Ben had flown into Hawaii earlier to acclimatize to the heat and humidity. His 20-hour training weeks, with runs that end as late as 1pm in Singapore and Sao Paulo, had also prepared him to face the tough and hot Kona. As a time crunched student-triathlete, Ben was always trodding a fine line between school, training, and the crucial 4th discipline of triathlon – recovery. Despite that, Ben professes it was not the allure of outgunning his competitors but bettering himself that drove him to this sport, and eventually led him to Kona.
“As an athlete, and in life, success is a matter of discipline and habit. Day in and day out, the open-ended challenge to better myself continues. I trusted my training and a little common sense to take me through the unknown come race day. Sometimes things don’t go flowingly, but I know my efforts have still made me a better athlete.”
Shortly after the 21km mark, Ben still managed to stick together with the group as they try to conserve energy, mentally and physically, for the second half of the marathon and the Energy Lab – an infamous 5-km stretch of heat and destitute. At the 28km mark, runners turn off the Queen K highway to complete a loop around the Lab and when they leave, they’re rarely the same. At this point, Ben knows it’s about finishing the run before it finishes you. He digs deep and knows that he must hurry, but more haste can mean less speed too. It’s a high-wire act of energy management in the last 10km, one that he has trained and rehearsed for the past year.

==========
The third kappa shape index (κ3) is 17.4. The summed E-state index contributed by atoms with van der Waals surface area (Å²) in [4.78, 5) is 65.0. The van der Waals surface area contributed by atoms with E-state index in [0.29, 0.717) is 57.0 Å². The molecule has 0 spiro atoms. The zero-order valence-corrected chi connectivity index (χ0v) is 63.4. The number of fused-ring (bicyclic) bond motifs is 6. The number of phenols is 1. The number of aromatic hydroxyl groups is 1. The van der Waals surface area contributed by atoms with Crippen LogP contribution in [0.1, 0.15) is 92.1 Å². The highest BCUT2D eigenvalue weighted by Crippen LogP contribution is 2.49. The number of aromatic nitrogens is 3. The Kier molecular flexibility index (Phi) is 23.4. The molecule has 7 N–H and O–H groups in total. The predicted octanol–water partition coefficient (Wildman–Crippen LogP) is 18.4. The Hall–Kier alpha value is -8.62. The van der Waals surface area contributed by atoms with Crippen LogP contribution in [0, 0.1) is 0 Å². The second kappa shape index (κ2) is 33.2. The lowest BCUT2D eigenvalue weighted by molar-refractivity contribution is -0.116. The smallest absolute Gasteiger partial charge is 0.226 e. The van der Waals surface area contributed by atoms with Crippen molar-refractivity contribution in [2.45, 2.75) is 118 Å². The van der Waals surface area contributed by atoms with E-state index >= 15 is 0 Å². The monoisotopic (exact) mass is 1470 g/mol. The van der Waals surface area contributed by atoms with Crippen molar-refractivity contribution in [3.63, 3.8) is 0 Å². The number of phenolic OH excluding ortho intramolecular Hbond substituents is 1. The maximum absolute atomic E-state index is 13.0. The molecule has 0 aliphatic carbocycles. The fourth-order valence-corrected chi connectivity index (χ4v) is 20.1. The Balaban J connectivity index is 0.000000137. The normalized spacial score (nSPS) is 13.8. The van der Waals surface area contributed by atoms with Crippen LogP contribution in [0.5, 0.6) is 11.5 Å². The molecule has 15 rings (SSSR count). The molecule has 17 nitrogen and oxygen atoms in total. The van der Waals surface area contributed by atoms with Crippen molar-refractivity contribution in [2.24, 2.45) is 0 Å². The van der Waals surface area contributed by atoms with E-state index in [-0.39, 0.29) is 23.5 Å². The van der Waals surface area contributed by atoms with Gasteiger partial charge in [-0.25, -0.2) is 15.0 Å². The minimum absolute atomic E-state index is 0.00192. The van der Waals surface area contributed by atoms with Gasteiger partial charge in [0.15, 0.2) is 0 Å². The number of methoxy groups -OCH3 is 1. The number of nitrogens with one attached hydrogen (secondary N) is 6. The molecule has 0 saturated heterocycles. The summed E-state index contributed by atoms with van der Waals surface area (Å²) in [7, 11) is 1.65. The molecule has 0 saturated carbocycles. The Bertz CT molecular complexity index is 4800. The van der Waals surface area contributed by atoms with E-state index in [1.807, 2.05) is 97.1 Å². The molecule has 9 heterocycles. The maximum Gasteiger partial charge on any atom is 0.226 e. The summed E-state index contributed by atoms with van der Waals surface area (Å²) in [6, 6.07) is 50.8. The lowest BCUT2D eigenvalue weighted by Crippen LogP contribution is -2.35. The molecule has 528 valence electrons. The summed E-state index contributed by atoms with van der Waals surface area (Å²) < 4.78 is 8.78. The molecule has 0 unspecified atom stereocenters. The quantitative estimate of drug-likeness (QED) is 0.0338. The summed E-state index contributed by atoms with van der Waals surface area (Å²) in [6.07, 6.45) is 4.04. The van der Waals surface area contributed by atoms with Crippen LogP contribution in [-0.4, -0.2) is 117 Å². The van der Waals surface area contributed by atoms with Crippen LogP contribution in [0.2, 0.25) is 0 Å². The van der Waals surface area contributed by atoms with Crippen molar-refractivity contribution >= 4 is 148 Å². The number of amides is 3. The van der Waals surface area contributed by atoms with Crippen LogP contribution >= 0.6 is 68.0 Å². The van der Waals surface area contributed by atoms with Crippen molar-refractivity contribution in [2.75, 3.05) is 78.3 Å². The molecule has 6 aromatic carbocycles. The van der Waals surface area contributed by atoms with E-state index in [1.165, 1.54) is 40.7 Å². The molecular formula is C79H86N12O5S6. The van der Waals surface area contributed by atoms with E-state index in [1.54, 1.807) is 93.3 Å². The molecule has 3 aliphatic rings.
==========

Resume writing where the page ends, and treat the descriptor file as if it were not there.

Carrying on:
Finishing Down Ali’i Drive
As the Sun begins its gentle descent, Ben finds the second wind he’s been searching the whole day. Covering the last 3km at 4:10min/km pace and with a final right turn down Ali’i Drive towards the coveted finish, Ben was greeted by his sister, Belinda Ooi, as well as brother-in-law and national marathoner ONEathlete Mok Ying Ren. Both of them had turned up to lend their fullest support for Ben’s Kona debut, providing valuable support as family and also professional advice as athlete, physiotherapist and doctor in company.
Ben is looking forward to enjoy the remaining of his vacation on the tropical sunny Hawaiian paradise before working towards a local race come year end, for a gratifying finish to what has been a long training season for him.
“Competing with the best here at Kona has given me an appreciation of the possibilities ahead. Very honoured to have raced with this bunch of dedicated triathletes. Last but not least, I’m unspeakably grateful to the throngs of supporters who lined the streets and livened up the race atmosphere, as well as to have had my family here cheering me on, and throughout the lengthy lead-up to this day!”
Benjamin will like to put on record his deep appreciation to his family and friends, as well as ONEathlete, whose unwavering support over the past year made today’s result possible!
*Press release was written by Lester Tan (RunONE).